Shortly after the Supreme Court overturned Roe v. Wade, California lawmakers approved adding a measure to the ballot that would amend the California Constitution to specifically codify the right to an abortion and the right to choose or refuse contraceptives.
The existing law in California protecting abortion rights is the Reproductive Privacy Act, which states that “every individual possesses a fundamental right to privacy” regarding their own reproductive decisions. It stipulates that the state cannot deny an individual’s right to an abortion up to fetal viability or past viability if the life or health of the mother is in danger. In light of the Supreme Court’s argument that the right to privacy does not include reproductive rights, California lawmakers want to specifically enshrine the right to abortion and contraception in the state Constitution.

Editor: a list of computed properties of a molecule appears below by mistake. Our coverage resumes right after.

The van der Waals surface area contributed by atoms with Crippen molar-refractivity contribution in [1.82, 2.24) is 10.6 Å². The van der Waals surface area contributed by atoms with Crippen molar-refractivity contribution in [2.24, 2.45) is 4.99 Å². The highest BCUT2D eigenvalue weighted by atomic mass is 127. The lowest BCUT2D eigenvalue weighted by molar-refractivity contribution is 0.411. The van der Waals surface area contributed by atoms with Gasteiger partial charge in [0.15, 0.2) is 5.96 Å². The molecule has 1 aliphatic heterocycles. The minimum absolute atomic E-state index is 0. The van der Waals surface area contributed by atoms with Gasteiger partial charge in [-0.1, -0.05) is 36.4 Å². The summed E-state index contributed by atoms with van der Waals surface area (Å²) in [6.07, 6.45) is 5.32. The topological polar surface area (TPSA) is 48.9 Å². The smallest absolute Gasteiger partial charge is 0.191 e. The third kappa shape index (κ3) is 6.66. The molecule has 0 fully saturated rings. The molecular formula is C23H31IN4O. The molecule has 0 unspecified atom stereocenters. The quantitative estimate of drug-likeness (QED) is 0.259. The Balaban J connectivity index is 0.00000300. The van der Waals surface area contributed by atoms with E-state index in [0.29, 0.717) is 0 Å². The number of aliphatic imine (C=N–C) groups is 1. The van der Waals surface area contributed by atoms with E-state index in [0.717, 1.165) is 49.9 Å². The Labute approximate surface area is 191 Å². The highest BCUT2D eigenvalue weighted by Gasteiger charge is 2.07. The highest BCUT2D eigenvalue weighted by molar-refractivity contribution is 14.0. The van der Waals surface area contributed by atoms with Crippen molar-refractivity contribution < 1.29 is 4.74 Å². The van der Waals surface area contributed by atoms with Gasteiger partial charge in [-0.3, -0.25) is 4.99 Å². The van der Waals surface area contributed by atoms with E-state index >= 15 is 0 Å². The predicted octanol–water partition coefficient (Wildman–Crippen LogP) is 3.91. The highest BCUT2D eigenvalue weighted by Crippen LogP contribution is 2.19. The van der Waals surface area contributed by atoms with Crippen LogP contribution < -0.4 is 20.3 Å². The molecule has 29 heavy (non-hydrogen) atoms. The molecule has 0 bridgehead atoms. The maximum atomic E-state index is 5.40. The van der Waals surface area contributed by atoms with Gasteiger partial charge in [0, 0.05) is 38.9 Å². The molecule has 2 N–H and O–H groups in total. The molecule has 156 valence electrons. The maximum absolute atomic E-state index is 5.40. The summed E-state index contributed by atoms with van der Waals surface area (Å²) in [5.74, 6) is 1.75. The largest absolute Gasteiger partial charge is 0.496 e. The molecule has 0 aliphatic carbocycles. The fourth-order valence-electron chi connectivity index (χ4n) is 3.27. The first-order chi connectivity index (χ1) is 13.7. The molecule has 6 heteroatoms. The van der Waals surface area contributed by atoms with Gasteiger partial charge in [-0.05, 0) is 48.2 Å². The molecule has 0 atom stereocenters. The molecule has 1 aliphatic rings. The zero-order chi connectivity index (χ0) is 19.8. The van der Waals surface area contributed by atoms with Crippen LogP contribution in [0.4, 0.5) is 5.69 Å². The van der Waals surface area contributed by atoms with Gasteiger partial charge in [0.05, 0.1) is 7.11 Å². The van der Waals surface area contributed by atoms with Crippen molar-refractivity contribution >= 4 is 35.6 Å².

Opponents are concerned that the bill is missing explicit restrictions on late-term abortions. Supporters contend that the bill would not change current state law on fetal viability, which is defined as the point at which a fetus can survive outside the uterus without extraordinary medical support. Those in favor of the amendment argue it is a crucial step in protecting reproductive rights in California now that those rights are not federally recognized.
YES: Would amend the California Constitution to guarantee reproductive rights.
NO: Would not amend the Constitution.
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